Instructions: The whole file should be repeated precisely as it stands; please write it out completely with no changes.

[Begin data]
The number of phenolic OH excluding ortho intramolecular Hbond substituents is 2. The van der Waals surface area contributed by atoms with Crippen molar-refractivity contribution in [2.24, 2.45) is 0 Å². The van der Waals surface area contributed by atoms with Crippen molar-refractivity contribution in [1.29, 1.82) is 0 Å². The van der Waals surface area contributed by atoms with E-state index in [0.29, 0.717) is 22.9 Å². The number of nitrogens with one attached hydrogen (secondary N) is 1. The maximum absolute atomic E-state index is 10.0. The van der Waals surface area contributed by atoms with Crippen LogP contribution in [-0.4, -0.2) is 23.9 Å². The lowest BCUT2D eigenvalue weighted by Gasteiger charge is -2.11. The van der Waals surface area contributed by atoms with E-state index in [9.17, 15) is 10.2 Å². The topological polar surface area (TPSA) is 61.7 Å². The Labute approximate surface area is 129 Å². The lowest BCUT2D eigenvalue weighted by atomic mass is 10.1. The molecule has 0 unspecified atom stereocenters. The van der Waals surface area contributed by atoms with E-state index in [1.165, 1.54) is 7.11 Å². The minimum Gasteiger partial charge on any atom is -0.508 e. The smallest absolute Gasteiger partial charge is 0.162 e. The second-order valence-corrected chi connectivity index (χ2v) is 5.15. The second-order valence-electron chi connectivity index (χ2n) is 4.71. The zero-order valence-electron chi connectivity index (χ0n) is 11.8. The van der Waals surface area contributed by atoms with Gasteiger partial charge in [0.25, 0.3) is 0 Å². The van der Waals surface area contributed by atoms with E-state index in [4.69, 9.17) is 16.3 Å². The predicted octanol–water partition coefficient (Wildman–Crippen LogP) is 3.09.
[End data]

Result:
The number of phenolic OH excluding ortho intramolecular Hbond substituents is 2. The van der Waals surface area contributed by atoms with Crippen molar-refractivity contribution in [2.24, 2.45) is 0 Å². The van der Waals surface area contributed by atoms with Crippen molar-refractivity contribution in [1.29, 1.82) is 0 Å². The van der Waals surface area contributed by atoms with E-state index in [0.29, 0.717) is 22.9 Å². The number of nitrogens with one attached hydrogen (secondary N) is 1. The maximum absolute atomic E-state index is 10.0. The van der Waals surface area contributed by atoms with Crippen LogP contribution in [-0.4, -0.2) is 23.9 Å². The lowest BCUT2D eigenvalue weighted by Gasteiger charge is -2.11. The van der Waals surface area contributed by atoms with E-state index in [9.17, 15) is 10.2 Å². The topological polar surface area (TPSA) is 61.7 Å². The Labute approximate surface area is 129 Å². The lowest BCUT2D eigenvalue weighted by atomic mass is 10.1. The molecule has 0 unspecified atom stereocenters. The van der Waals surface area contributed by atoms with E-state index in [1.165, 1.54) is 7.11 Å². The minimum Gasteiger partial charge on any atom is -0.508 e. The smallest absolute Gasteiger partial charge is 0.162 e. The second-order valence-corrected chi connectivity index (χ2v) is 5.15. The second-order valence-electron chi connectivity index (χ2n) is 4.71. The zero-order valence-electron chi connectivity index (χ0n) is 11.8. The van der Waals surface area contributed by atoms with Gasteiger partial charge in [0.25, 0.3) is 0 Å². The van der Waals surface area contributed by atoms with E-state index in [4.69, 9.17) is 16.3 Å². The predicted octanol–water partition coefficient (Wildman–Crippen LogP) is 3.09.